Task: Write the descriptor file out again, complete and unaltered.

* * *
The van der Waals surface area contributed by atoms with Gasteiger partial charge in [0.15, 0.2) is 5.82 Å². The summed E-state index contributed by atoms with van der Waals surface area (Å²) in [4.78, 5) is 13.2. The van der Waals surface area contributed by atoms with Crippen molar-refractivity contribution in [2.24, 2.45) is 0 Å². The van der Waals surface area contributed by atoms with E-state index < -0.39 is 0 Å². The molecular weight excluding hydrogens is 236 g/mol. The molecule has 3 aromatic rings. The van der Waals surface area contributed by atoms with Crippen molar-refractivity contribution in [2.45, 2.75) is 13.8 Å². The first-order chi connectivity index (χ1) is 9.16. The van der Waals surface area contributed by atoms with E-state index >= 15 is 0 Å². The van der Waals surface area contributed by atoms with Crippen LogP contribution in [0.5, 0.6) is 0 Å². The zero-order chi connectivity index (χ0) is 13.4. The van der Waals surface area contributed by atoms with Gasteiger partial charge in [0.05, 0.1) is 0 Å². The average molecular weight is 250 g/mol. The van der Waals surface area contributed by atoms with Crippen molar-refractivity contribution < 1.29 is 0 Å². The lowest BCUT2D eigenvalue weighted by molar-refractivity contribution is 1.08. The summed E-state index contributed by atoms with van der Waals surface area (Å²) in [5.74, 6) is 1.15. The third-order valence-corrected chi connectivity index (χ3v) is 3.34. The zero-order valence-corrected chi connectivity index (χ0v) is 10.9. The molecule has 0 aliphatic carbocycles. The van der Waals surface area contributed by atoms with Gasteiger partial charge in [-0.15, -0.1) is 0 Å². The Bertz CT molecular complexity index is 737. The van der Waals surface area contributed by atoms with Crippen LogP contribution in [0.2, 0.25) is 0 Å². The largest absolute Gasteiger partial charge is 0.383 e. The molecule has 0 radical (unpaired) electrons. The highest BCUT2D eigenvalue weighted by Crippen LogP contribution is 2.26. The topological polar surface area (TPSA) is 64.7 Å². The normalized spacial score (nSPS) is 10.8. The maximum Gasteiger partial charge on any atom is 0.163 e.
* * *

The van der Waals surface area contributed by atoms with Gasteiger partial charge in [0.15, 0.2) is 5.82 Å². The summed E-state index contributed by atoms with van der Waals surface area (Å²) in [4.78, 5) is 13.2. The van der Waals surface area contributed by atoms with Crippen molar-refractivity contribution in [2.24, 2.45) is 0 Å². The van der Waals surface area contributed by atoms with E-state index < -0.39 is 0 Å². The molecular weight excluding hydrogens is 236 g/mol. The molecule has 3 aromatic rings. The van der Waals surface area contributed by atoms with Crippen molar-refractivity contribution in [2.45, 2.75) is 13.8 Å². The first-order chi connectivity index (χ1) is 9.16. The van der Waals surface area contributed by atoms with E-state index >= 15 is 0 Å². The van der Waals surface area contributed by atoms with Crippen LogP contribution in [0.5, 0.6) is 0 Å². The zero-order chi connectivity index (χ0) is 13.4. The van der Waals surface area contributed by atoms with Gasteiger partial charge in [0.05, 0.1) is 0 Å². The average molecular weight is 250 g/mol. The van der Waals surface area contributed by atoms with Crippen molar-refractivity contribution < 1.29 is 0 Å². The lowest BCUT2D eigenvalue weighted by molar-refractivity contribution is 1.08. The summed E-state index contributed by atoms with van der Waals surface area (Å²) in [5.74, 6) is 1.15. The third-order valence-corrected chi connectivity index (χ3v) is 3.34. The zero-order valence-corrected chi connectivity index (χ0v) is 10.9. The molecule has 0 aliphatic carbocycles. The van der Waals surface area contributed by atoms with Gasteiger partial charge in [-0.15, -0.1) is 0 Å². The Bertz CT molecular complexity index is 737. The van der Waals surface area contributed by atoms with Crippen LogP contribution in [0.2, 0.25) is 0 Å². The largest absolute Gasteiger partial charge is 0.383 e. The molecule has 0 radical (unpaired) electrons. The highest BCUT2D eigenvalue weighted by Crippen LogP contribution is 2.26. The topological polar surface area (TPSA) is 64.7 Å². The normalized spacial score (nSPS) is 10.8. The maximum Gasteiger partial charge on any atom is 0.163 e.